I would like to share Jon Driver's thoughts on psychology in the past, now, and future.
"I hope that psychology continues to hang together around the scientific study of mental life, while incorporating new approaches
and techniques that are unimaginable now. "
*The copy right belongs to "The Psychologist"
Online only answers
One limitation of imaging research
I'm a fan rather than a critic of neuroimaging, and think there is still much more to come from it, particularly for psychology.
But like most approaches it's at its best when combined with other complementary approaches.
One hero / heroine from psychology past or present
I have so many psychology heroines and heroes that to name just one would be like asking a parent of several children which is their favourite.
To name just a few, Donald Broadbent, Mike Posner and Anne Treisman are obvious choices in attention research.
Bob Rafal might seen less obvious unless you've seen him assess patients, or have read his best behavioural neurology papers.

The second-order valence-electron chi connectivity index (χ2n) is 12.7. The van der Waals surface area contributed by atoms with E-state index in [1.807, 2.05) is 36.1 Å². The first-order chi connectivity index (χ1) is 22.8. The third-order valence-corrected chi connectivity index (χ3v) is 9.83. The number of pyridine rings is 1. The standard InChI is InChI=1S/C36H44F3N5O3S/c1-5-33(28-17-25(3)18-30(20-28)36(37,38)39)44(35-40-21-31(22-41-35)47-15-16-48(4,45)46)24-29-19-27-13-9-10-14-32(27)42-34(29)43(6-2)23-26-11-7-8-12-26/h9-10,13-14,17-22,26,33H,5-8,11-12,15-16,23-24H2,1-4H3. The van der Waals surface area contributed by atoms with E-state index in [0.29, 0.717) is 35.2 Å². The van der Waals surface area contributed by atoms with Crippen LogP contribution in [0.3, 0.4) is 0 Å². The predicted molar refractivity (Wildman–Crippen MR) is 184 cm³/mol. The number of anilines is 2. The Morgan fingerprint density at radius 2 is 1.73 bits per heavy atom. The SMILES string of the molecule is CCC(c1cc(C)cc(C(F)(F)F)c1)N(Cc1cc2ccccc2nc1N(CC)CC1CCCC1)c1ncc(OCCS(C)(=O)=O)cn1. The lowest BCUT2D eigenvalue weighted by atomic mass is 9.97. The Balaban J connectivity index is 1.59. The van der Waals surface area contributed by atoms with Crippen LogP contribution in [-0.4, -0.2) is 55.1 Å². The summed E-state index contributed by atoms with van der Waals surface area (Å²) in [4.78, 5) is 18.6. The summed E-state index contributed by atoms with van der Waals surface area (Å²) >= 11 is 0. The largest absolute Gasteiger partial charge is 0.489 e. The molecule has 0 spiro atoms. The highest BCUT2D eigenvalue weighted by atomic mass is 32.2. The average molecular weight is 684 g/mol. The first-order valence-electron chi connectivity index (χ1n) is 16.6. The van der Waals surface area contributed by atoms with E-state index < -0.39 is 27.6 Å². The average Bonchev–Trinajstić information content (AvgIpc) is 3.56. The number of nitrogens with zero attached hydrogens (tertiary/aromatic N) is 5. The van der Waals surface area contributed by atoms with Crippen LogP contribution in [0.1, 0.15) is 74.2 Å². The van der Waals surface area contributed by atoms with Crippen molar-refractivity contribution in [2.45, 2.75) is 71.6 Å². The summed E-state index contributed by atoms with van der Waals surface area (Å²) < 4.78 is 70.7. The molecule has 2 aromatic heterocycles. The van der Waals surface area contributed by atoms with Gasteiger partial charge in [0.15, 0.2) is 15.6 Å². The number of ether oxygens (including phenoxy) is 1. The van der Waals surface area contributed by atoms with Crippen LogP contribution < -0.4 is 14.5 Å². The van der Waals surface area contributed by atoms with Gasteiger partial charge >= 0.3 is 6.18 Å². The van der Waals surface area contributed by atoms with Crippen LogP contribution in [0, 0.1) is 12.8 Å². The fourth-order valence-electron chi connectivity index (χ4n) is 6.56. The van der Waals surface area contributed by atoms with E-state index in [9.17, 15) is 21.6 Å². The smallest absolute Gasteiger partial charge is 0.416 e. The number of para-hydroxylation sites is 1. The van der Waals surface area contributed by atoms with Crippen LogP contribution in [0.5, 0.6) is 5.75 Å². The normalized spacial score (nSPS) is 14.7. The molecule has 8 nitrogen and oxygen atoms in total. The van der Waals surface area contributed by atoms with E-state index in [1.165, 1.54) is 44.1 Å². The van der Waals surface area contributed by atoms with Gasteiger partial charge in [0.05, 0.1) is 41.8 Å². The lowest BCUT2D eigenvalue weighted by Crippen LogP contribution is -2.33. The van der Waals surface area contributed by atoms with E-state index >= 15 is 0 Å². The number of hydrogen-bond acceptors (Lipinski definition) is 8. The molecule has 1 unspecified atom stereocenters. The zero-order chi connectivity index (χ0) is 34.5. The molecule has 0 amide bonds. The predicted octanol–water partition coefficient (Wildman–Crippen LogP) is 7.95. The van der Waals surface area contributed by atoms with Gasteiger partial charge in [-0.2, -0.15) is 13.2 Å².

Finally Uta Frith and Chris Frith remain a heroine and hero, for both remaining so interested and interesting throughout their careers.
One thing that organised psychology (e.g. the BPS) could do better
Throw more parties. The BPS is doing the more serious stuff very well.
One great thing that psychology has achieved
Bringing the scientific approach to bear on mental life is a fantastic achievement; as is bringing this to the attention of other disciplines also.
One problem [research, professional or otherwise] that psychology should deal with
Hanging together despite increasing specialisation.
One hope for the future of psychology
I hope that psychology continues to hang together around the scientific study of mental life, while incorporating new approaches
and techniques that are unimaginable now. Current cognitive-neuroscience methods were completely unimaginable
back when I first read psychology textbooks as a schoolboy.
One proud momentBeing picked by the BPS to represent British Psychology as a young researcher, at the International Congress of Psychology in Montreal.